Carney gets Bank of England top job

Mark Carney, currently governor of the Bank of Canada, will take over from Mervyn King to run the UK central bank in June 2013, despite earlier appearing to deny interest in role.

Mark Carney will become the next Bank of England governor when incumbent Mervyn King’s term expires on June 30, 2013.

The decision was announced in Parliament by the UK’s chancellor George Osborne at 3.30pm today (November 26) and caught many observers by surprise. Osborne branded Carney the “outstanding central banker of his generation”, and thanked Mervyn King for his “unquestioned integrity” during his decade as governor.

It was widely expected that Paul Tucker, a deputy governor at the central bank, would succeed King. Carney had previously appeared to deny his interest in the job, saying he was “interested in who they pick” for the next Bank of England governor but would not be taking over from King himself.

Carney will leave the Bank of Canada on June 1, only four years into his seven-year term. He will stand down from his position at the Bank of England after five years, despite being awarded an eight-year term, to align his departure with the end of his role as chairman of the Financial Stability Board.

“I am honoured to accept this important and demanding role, and to succeed Sir Mervyn King, with whom I have worked closely over these past five years and from whom I learned so much,” he said. “This is a critical time for the British, European and global economies; a decisive period for reform of the global financial system, including its leading financial centre, the City of London; and a crucial point in the Bank of England’s history as it accepts vital new responsibilities.”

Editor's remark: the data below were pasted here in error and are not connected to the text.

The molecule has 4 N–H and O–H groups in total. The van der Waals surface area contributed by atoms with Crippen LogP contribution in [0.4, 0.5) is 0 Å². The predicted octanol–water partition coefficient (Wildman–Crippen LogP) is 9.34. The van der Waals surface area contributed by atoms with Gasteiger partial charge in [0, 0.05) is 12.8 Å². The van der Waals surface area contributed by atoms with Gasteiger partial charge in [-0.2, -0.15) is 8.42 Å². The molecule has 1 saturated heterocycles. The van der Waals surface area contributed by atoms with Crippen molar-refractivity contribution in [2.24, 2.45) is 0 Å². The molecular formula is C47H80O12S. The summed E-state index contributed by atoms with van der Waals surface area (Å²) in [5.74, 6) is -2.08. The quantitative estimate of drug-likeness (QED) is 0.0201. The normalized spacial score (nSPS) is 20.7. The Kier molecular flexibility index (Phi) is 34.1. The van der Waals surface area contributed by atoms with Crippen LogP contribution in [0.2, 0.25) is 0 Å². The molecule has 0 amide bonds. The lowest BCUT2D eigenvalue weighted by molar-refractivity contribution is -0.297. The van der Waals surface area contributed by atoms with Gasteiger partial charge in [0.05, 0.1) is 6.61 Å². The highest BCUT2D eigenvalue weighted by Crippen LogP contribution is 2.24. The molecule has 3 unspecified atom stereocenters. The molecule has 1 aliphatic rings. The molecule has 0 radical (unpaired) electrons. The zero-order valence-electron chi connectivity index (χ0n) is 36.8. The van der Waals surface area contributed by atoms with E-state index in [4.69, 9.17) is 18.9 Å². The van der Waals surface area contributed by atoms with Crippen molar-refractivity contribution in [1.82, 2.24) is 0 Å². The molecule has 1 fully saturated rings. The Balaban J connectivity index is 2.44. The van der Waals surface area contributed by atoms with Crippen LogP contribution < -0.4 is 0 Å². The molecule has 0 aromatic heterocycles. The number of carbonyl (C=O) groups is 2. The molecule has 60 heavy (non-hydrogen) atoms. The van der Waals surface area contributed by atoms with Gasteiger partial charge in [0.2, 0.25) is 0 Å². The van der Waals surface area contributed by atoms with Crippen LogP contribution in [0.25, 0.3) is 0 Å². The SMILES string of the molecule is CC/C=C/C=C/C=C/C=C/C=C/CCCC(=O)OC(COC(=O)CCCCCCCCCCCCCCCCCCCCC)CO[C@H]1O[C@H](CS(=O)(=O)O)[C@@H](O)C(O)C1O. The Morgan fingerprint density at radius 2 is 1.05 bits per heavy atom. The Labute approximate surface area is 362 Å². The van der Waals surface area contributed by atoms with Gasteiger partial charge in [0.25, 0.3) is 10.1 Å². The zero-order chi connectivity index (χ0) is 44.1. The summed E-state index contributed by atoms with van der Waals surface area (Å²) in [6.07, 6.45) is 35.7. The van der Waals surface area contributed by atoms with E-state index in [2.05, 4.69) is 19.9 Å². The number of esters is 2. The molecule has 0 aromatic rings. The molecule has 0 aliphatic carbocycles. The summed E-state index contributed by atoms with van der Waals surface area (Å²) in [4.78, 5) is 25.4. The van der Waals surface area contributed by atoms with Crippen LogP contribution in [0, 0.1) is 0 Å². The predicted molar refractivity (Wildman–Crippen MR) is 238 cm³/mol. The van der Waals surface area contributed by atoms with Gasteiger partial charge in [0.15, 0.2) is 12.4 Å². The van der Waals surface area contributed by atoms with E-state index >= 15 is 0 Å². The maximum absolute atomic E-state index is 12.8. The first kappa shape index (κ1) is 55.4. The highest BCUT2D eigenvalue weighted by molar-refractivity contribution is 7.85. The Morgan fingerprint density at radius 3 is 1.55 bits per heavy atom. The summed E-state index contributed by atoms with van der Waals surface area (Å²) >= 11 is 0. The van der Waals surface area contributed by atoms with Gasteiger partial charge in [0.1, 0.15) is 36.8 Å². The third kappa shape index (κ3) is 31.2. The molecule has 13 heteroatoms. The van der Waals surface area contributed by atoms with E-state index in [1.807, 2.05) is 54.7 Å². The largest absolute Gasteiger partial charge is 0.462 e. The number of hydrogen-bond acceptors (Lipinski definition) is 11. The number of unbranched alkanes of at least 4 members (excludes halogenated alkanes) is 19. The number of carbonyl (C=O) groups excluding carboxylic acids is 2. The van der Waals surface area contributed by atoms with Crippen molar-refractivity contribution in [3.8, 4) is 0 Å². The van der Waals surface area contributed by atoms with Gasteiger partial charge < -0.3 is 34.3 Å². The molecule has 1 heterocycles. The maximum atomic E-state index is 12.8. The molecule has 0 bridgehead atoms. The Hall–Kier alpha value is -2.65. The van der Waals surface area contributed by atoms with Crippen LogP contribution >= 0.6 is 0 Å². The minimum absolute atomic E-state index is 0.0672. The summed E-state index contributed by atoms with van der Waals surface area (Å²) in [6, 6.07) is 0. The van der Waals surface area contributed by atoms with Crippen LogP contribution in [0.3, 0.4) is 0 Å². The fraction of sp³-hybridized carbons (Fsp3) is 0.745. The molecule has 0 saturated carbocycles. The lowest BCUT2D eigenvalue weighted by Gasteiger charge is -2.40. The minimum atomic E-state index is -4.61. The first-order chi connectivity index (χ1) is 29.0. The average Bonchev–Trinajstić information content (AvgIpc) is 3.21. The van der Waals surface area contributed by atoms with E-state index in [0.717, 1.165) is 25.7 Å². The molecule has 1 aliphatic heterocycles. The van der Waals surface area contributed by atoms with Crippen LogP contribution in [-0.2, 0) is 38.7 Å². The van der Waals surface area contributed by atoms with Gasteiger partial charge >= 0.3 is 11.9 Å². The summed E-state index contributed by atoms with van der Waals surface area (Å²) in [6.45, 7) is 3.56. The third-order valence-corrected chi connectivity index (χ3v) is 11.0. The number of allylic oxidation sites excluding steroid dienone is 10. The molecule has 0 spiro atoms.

David Blanchflower, a member of the Bank of England’s Monetary Policy Committee (MPC) between 2006 and 2009, said he was surprised by the decision, but was quick to praise the Canadian’s appointment. “It’s quite clear that he is by far and away the most qualified person. This is a triumph; it’s a really great appointment,” he said. “Presumably he’s going to come into the Bank of England with a new broom and sweep clean. All the other candidates are to some degree implicated by the failings during the crisis, and Canada seems to have done pretty well under Carney’s guidance.”


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